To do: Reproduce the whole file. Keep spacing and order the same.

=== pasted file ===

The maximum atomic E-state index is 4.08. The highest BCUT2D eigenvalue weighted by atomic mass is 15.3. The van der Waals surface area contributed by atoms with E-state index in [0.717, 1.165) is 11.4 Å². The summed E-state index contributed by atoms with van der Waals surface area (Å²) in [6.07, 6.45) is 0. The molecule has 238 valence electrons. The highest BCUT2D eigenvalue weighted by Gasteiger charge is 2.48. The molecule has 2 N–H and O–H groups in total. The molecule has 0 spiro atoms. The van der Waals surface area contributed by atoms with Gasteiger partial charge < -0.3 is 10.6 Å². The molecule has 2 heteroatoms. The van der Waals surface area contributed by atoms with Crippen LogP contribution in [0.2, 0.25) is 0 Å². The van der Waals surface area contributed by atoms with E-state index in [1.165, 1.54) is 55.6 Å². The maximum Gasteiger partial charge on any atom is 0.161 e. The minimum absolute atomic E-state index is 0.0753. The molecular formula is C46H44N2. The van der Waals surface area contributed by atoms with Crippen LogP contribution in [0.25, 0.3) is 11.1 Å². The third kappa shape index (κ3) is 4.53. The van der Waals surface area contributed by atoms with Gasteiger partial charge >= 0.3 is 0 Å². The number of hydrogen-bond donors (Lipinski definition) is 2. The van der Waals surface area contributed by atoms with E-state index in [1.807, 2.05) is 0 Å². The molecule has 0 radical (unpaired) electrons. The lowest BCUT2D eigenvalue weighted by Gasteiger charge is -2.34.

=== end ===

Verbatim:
The maximum atomic E-state index is 4.08. The highest BCUT2D eigenvalue weighted by atomic mass is 15.3. The van der Waals surface area contributed by atoms with E-state index in [0.717, 1.165) is 11.4 Å². The summed E-state index contributed by atoms with van der Waals surface area (Å²) in [6.07, 6.45) is 0. The molecule has 238 valence electrons. The highest BCUT2D eigenvalue weighted by Gasteiger charge is 2.48. The molecule has 2 N–H and O–H groups in total. The molecule has 0 spiro atoms. The van der Waals surface area contributed by atoms with Gasteiger partial charge < -0.3 is 10.6 Å². The molecule has 2 heteroatoms. The van der Waals surface area contributed by atoms with Crippen LogP contribution in [0.2, 0.25) is 0 Å². The van der Waals surface area contributed by atoms with E-state index in [1.165, 1.54) is 55.6 Å². The maximum Gasteiger partial charge on any atom is 0.161 e. The minimum absolute atomic E-state index is 0.0753. The molecular formula is C46H44N2. The van der Waals surface area contributed by atoms with Crippen LogP contribution in [0.25, 0.3) is 11.1 Å². The third kappa shape index (κ3) is 4.53. The van der Waals surface area contributed by atoms with Gasteiger partial charge >= 0.3 is 0 Å². The number of hydrogen-bond donors (Lipinski definition) is 2. The van der Waals surface area contributed by atoms with E-state index in [1.807, 2.05) is 0 Å². The molecule has 0 radical (unpaired) electrons. The lowest BCUT2D eigenvalue weighted by Gasteiger charge is -2.34.